Fistula Foundation shared data on fistula surgeries performed at six Fistula Foundation-supported facilities in Kenya (covering 2012-2017) and four Fistula Foundation-supported facilities in Zambia (covering 2015-2017). Across the Kenyan facilities, total fistula surgeries increased from 337 in 2012 and 389 in 2013, before the intervention, to 1,082 in 2017. Across the Zambian facilities, total fistula surgeries increased from 123 in 2015 and 133 in 2016, before the intervention, to 216 in 2017.8

However, the summary data that Fistula Foundation has shared with us leaves us with remaining questions. We have not yet followed up with Fistula Foundation to ask for more details about:

  • Data quality: We do not have information about how this data was collected and whether its accuracy has been verified.
  • Pre-existing trends: We have seen two years of data on fistula surgeries in both countries before Fistula Foundation entered. We have not yet seen information on whether other factors aside from Fistula Foundation’s support may have contributed to increases in fistula surgeries.9
  • Comparison to other facilities: We have not yet seen data from non-Fistula Foundation-supported facilities in the regions where Fistula Foundation works. We would ideally use such data to assess factors such as a) whether similar trends in fistula surgeries occurred at other facilities, and b) whether increases in surgeries at Fistula Foundation-supported facilities may replace surgeries that would have occurred at other facilities to some extent.
  • Opportunity cost: What are the opportunity costs of the capacity that Fistula Foundation draws into working on fistula? For example, if it supports surgeons, what would these surgeons have done in its absence?

Qualitative Argument

Fistula Foundation told us that a key reason why it believes that the vast majority of surgeries it has funded would not have happened without its work is that, on average, women who receive Fistula Foundation-supported surgeries have been living with fistula for 9 years prior to surgery, suggesting that earlier treatment was unavailable.10 We have not yet vetted Fistula Foundation’s patient data on which this average is based. Further analysis of this kind of information could help us to assess the counterfactual availability of surgery to Fistula Foundation’s target population.

Key remaining questions

  • What steps were taken to verify the accuracy of the data collected at the Fistula Foundation-supported facilities? How was this data collected?
  • Over time, how many fistula surgeries have taken place at all facilities (both those supported and not supported by Fistula Foundation) in the regions in which Fistula Foundation operates?
  • Is there evidence of an upward trend in fistula surgeries before Fistula Foundation's intervention?
  • Do other actors provide funding for fistula surgeries in these regions – for example, the local government, private funders, or other donors?

Is there evidence from immediately after surgery that Fistula Foundation-supported surgeries are high quality?

Fistula surgery is complex, and its success depends on the nature of the fistula and the experience of the surgeon, both of which can vary across contexts.11 Therefore, we believe it is important to assess the success rate of surgeries in contexts supported by Fistula Foundation.

Fistula Foundation shared reports with us containing information on surgical outcomes for its patients immediately after surgery, including whether patients are continent. Of the 2,515 Kenyan patients for whom we have seen data, 90% were continent at the time of discharge.12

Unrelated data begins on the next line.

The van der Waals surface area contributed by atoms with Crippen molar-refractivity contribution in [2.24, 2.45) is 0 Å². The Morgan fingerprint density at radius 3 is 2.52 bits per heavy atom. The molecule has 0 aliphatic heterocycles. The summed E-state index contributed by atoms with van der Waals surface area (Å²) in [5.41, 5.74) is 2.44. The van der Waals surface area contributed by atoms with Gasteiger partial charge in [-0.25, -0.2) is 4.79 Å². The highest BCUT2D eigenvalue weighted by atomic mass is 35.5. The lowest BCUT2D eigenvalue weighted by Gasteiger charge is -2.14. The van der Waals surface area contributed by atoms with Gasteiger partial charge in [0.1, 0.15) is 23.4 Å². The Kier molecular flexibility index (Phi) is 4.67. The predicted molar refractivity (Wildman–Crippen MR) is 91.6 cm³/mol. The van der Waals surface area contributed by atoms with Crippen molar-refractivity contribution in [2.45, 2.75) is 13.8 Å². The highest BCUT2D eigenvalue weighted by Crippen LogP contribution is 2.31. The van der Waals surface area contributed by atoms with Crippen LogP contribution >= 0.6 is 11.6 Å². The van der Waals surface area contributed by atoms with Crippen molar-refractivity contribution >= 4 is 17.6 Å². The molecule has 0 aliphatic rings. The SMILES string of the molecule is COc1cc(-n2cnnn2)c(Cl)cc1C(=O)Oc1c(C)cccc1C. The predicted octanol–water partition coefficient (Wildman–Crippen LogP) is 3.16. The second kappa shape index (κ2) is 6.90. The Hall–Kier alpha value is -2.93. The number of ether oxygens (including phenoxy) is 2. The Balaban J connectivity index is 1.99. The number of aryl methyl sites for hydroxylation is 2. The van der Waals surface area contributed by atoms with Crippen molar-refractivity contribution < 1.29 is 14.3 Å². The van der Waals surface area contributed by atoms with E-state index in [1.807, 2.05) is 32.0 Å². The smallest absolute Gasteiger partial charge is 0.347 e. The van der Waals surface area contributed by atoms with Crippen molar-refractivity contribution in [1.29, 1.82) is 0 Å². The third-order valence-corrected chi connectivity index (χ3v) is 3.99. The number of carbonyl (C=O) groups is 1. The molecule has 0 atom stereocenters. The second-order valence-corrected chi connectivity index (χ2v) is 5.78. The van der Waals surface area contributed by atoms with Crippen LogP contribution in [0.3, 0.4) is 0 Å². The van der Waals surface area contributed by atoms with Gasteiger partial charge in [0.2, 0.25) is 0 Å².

We tried to compare the surgical success rates reported by Fistula Foundation to those observed in other studies and contexts. Arrowsmith et al. 201313 survey 46 studies and find an average continence rate of 70%.14 However, these studies measure continence at various times ranging from catheter removal to up to 28 months after surgery. More generally, we do not know whether the methods used to measure continence in the Fistula Foundation-reported data are comparable to the methods used in these studies.15

Our remaining questions about success rates for Fistula Foundation-supported surgeries include:

  • How has data on surgical success rates been collected and verified?
  • Does Fistula Foundation collect data on all patients or a subset?
  • How does Fistula Foundation choose which patients included in its post-surgery monitoring should receive longer term follow-ups?

We have not yet followed up with Fistula Foundation to ask for more details concerning the questions above.

Is there evidence from longer-term follow-ups that Fistula Foundation-supported surgeries improve quality of life?

Fistula Foundation reports that the surgeries it supports lead to a high rate of continence immediately after surgery; we have not yet assessed the quality of this data. Fistula Foundation has told us that it collects data on physical, psychological, and social wellbeing at 3, 6, and 12 months post-surgery; we have seen a limited amount of data from 3-month follow-ups and no data yet from 6- or 12-month follow ups. (Fistula Foundation reports that since sharing data with us in early 2018, it has collected longer-term follow up data in some locations.16) The independent evidence base on long-term outcomes following fistula surgery is also limited, though we recently learned about research that may improve the evidence base (see this footnote. We have not yet reviewed this new research.

We have seen data from Fistula Foundation on whether fistulas remain closed and whether continence continues three months after surgery for approximately 80 women.17 Fistula Foundation told us that, since sharing this data with us, it has collected additional three-month follow-up data, as well as data for 6 and 12 months post-surgery.18